The AICTE accreditation didn't matter anymore to any of us. The logic was simple — we were in trouble anyway, so let us raise hell before we lose it all. The strike was a mere pretext to let go off all those years of everyday humiliation and pent-up anger. After the CCTV camera was smashed, the crowd turned violent. The squad members ran for their lives but were all rounded up one by one and beaten, the violence they suffered were graded based on how cruel an individual squad member was. One of them had his upper body severely damaged as he was flung from the top of the admin block stairs all the way down. It was painful to watch and he took almost a year to recover, but some students felt that he deserved no pity.
That day students went from classroom to classroom breaking blackboards, tube lights and destroying lavatories, but left their respective departments alone. The IT department though did suffer a lot of property damage. Some students broke into the lone Indian bank ATM machine within the campus and looted the machine. And then they started setting things on fire.
And then the arson began
None of the female students took part in the arson. They all rushed back to the safety of their hostels and locked the gates from the inside. Maybe they were conditioned into submission and had no fight left in them. Some of the protesters did try to enter the girls' hostel, but turned back after receiving little or no support from fellow arsonists. We ran loose like a pack of wild dogs who were chained for a latter part of our lives and had no idea what to do with our new found freedom.
Finally, it was noon, and the strike ended briefly as the mess hall opened. Even arsonists need to eat. Maybe that was why the mess was never attacked. After lunch, students started a fire at the makeshift pandal made of coconut leaves next to the old MBA students block where Jeppiaar used to assemble everyone for his speeches. That made a good bonfire (A quick YouTube search will help you find the video).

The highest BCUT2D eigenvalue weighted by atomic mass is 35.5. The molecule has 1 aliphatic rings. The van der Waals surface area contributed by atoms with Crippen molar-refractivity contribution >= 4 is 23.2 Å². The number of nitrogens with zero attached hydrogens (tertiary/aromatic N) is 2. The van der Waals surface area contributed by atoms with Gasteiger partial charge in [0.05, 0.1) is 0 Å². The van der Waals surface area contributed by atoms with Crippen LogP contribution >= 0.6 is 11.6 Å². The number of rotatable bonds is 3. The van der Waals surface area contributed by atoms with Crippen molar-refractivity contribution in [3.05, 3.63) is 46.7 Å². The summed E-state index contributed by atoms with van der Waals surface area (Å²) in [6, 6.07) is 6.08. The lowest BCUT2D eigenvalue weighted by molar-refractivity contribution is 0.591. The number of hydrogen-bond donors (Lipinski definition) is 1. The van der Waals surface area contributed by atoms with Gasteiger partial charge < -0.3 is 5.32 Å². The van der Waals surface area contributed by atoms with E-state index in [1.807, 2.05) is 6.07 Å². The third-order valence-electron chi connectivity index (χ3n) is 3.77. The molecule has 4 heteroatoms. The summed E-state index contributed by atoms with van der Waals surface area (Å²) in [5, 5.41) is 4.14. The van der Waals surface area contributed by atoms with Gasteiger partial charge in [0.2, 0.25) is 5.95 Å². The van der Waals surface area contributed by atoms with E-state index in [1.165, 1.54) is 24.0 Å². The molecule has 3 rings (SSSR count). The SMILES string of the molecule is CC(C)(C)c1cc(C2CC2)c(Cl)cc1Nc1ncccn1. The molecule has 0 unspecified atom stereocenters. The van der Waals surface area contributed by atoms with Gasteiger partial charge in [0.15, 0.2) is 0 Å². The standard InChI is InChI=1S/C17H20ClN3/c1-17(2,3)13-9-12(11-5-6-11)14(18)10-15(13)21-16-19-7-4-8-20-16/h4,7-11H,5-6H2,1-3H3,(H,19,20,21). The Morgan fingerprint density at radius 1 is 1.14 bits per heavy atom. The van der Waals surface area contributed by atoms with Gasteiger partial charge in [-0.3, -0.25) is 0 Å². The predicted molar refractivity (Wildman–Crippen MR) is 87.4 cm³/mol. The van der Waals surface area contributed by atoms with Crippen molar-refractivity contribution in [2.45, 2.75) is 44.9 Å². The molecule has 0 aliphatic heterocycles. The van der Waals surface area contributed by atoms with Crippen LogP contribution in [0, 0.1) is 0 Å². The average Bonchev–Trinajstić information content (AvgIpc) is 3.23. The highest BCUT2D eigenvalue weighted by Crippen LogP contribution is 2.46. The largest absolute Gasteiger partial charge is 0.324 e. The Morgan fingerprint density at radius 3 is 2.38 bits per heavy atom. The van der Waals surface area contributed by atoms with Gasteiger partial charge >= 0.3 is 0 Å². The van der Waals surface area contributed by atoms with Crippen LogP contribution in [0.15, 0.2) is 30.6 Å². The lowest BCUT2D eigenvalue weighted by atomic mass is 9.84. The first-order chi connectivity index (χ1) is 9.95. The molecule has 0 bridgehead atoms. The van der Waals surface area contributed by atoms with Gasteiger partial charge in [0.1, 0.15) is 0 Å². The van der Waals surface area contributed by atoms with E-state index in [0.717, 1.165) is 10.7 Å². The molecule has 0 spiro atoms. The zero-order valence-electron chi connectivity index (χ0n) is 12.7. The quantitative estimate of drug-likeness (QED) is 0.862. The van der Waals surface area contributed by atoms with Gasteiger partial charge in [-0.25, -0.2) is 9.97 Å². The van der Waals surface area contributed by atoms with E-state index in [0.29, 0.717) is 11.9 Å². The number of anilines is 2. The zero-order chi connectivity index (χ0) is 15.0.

By evening, hostel students, mostly men started vacating their hostels and I was among those who left. The hotel was set on fire, a truck was stolen and taken out for a joyride, students roamed the university streets late into the night. No more curfews, no more rules, no squads to enforce them. The protests continued the following day and the day after. It went on for almost a week after which the university remained shut for a while, to cool things off. The university reopened for the exams. Those who tried to start the protest again were quickly silenced with blows and that was the end of our revolution.
So what changed after all that violence and over Rs 3 crore property damage?
Admission to the university dropped drastically the following year. The new batch and those that came after were insulated from interacting with their seniors. The next three and a half years went by with the squad turning a blind eye to our batch. They tried to enforce the rules on our juniors again which resulted in the protests in 2012, but they failed as they were too few.
Did the ones who took part in the 2006 protest get hunted down? Yes and no. The admin staff and faculty knew who took part and who didn't. Some were persecuted, given hell academically, semester drops were handed out for mere seven-day attendance shortage while those who had over a month shortage in attendance were let off
Time flew, everyone took their degree and most haven't turned back to that university ever since. Nobody likes to revisit trauma. I did not learn to engineer at Sathyabama, but I understood what life would be like under a totalitarian regime. Our universities often reflect the kind of citizens they produce and Sathyabama helps manufacture citizens who will never stand up for the right cause. A former student of that university will know how difficult life can be if you speak out against the system.
(The views expressed by the author are his own)